A survey by Rave Mobile Safety found that 57% of colleges and universities made use of their mass notification systems fewer than five times last year and mainly for such messages as weather alerts and safety information. The report offers suggestions to maximize use, including expanding the topics covered and providing information for campus visitors.
New guidelines to be released to schools in the UK call for lessons on how students can protect themselves online. The lessons, focused in part on social media, are to begin as early as age 4.
College students want academic and career guidance, but most are not making time to meet with their adviser, according to a report from Civitas and the Center for Generational Kinetics. The report showed that 44% want in-person coaching, but other preferred methods include email (18%), videoconferencing (11%) and a personalized college app (10%), Dian Schaffhauser writes.
Project Lead the Way, a project-based curriculum focused on science, technology, engineering and math, is releasing technology-based questions that aim to measure skills such as collaboration and general problem-solving. The questions are designed to test students on their academics in real-world scenarios.
Most states -- 41 -- are spending less on higher education today than they did before the 2008 recession, according to a report from the American Federation of Teachers. Tuition, meanwhile, has increased at four-year colleges by 40% and at two-year colleges by 36% over that time, adjusted for inflation, the report notes.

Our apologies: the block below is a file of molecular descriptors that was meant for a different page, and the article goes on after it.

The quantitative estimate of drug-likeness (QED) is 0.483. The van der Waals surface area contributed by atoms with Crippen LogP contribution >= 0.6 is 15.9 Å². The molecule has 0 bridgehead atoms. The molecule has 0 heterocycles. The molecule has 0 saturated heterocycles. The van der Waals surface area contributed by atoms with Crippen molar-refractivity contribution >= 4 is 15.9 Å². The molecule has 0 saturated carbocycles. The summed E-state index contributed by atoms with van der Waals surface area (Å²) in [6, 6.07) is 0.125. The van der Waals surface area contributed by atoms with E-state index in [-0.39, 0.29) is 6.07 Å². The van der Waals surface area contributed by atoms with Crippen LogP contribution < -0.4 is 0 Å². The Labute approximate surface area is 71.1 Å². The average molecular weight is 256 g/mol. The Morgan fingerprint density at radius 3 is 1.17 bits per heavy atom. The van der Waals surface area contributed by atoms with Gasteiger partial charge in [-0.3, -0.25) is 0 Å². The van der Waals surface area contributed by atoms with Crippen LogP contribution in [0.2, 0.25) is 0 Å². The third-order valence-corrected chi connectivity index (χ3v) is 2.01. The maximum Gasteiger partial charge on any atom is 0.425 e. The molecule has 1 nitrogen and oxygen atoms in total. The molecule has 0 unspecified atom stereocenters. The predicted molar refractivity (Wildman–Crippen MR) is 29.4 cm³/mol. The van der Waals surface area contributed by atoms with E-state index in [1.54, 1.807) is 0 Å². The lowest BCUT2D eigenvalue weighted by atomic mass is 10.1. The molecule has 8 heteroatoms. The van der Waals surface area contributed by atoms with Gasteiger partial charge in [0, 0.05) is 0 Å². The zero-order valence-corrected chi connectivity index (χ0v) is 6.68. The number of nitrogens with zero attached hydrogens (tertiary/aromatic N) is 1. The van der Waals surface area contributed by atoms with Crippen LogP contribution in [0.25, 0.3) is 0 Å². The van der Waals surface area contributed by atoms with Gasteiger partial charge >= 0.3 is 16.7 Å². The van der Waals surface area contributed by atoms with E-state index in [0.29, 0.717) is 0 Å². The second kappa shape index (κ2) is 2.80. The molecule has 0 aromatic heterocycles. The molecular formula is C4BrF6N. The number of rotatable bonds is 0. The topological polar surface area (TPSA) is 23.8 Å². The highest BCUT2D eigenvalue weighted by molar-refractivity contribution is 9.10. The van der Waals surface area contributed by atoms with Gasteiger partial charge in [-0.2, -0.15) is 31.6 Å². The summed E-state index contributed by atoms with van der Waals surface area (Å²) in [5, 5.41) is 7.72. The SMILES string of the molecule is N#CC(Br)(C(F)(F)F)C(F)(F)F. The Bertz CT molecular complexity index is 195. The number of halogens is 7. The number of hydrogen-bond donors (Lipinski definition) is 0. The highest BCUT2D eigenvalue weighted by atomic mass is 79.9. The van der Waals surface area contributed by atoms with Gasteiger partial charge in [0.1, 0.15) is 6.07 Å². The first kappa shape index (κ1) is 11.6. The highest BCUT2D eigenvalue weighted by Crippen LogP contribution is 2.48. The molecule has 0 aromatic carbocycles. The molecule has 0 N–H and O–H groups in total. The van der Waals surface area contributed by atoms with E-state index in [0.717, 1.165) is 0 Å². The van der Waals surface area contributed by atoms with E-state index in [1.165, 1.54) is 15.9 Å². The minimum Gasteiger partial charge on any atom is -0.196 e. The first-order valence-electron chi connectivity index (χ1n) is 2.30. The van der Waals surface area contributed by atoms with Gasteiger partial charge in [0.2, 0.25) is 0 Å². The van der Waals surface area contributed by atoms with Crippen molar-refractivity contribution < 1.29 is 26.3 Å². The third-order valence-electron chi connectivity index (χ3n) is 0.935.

The web and phone-based tool, Quizlet, has helped middle-school teacher Michael Snead boost test scores, tailor learning for students with special needs and keep students engaged. In this commentary, Snead shares five ways to use the tool -- both in and out of the classroom.
A Minnesota school district will begin phasing out the use of its interactive whiteboards in classrooms because of a lack of available funding to update or replace them. Dean Herold, a middle-school teacher, says that he'll have to adjust lesson plans as the boards are phased out.
Officials in a Pennsylvania school district are considering a contract that would allow them to lease a Chromebook device for every student at a high school for three years. The Chromebooks -- $83,000 for 1,225 devices -- would replace the school's current technology, which includes carts of laptops available for students.
Many YouTube videos paint a negative picture about public education and teachers in these schools, says education researcher Burhanettin Keskin of the University of Mississippi. Keskin aims to shed light on how technology providers could be slanting public opinion with their platforms.
The unlikely pair of a former skinhead, Arno Michaelis, and Pardeep Kaleka, a trauma therapist whose father was killed by an associate of Michaelis', are teaching students how to practice unity. The duo's story has moved some students to start their own social-justice projects aimed at serving the community.